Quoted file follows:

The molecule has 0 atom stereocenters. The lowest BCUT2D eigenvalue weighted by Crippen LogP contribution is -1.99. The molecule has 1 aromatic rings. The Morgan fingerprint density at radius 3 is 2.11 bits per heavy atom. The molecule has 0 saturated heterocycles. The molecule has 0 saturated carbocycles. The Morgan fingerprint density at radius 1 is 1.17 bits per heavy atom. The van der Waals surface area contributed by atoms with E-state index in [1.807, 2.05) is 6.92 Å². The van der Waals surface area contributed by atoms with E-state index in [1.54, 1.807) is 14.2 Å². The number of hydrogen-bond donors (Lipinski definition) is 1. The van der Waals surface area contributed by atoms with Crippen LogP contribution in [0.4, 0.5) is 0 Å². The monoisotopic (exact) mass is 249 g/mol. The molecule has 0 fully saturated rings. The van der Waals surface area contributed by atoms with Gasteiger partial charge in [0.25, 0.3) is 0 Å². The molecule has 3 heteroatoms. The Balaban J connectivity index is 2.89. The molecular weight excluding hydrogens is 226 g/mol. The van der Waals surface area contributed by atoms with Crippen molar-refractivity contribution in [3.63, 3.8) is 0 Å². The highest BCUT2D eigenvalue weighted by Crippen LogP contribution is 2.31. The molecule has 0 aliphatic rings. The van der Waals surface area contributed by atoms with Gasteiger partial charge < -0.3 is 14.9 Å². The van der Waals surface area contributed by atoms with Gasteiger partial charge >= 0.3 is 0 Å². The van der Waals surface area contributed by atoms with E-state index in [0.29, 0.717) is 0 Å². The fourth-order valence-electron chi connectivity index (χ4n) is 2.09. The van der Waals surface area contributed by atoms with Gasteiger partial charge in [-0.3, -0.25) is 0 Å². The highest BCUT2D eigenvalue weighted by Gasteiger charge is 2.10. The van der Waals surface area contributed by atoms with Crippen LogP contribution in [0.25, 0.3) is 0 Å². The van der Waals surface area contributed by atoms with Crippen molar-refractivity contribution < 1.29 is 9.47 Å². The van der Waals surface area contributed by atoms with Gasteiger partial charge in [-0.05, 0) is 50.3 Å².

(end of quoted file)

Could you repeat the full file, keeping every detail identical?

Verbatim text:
The molecule has 0 atom stereocenters. The lowest BCUT2D eigenvalue weighted by Crippen LogP contribution is -1.99. The molecule has 1 aromatic rings. The Morgan fingerprint density at radius 3 is 2.11 bits per heavy atom. The molecule has 0 saturated heterocycles. The molecule has 0 saturated carbocycles. The Morgan fingerprint density at radius 1 is 1.17 bits per heavy atom. The van der Waals surface area contributed by atoms with E-state index in [1.807, 2.05) is 6.92 Å². The van der Waals surface area contributed by atoms with E-state index in [1.54, 1.807) is 14.2 Å². The number of hydrogen-bond donors (Lipinski definition) is 1. The van der Waals surface area contributed by atoms with Crippen LogP contribution in [0.4, 0.5) is 0 Å². The monoisotopic (exact) mass is 249 g/mol. The molecule has 0 fully saturated rings. The van der Waals surface area contributed by atoms with Gasteiger partial charge in [0.25, 0.3) is 0 Å². The molecule has 3 heteroatoms. The Balaban J connectivity index is 2.89. The molecular weight excluding hydrogens is 226 g/mol. The van der Waals surface area contributed by atoms with Crippen molar-refractivity contribution in [3.63, 3.8) is 0 Å². The highest BCUT2D eigenvalue weighted by Crippen LogP contribution is 2.31. The molecule has 0 aliphatic rings. The van der Waals surface area contributed by atoms with Gasteiger partial charge < -0.3 is 14.9 Å². The van der Waals surface area contributed by atoms with Gasteiger partial charge >= 0.3 is 0 Å². The van der Waals surface area contributed by atoms with E-state index in [0.29, 0.717) is 0 Å². The fourth-order valence-electron chi connectivity index (χ4n) is 2.09. The van der Waals surface area contributed by atoms with Gasteiger partial charge in [-0.3, -0.25) is 0 Å². The highest BCUT2D eigenvalue weighted by Gasteiger charge is 2.10. The van der Waals surface area contributed by atoms with Crippen LogP contribution in [0.25, 0.3) is 0 Å². The van der Waals surface area contributed by atoms with Crippen molar-refractivity contribution < 1.29 is 9.47 Å². The van der Waals surface area contributed by atoms with Gasteiger partial charge in [-0.05, 0) is 50.3 Å².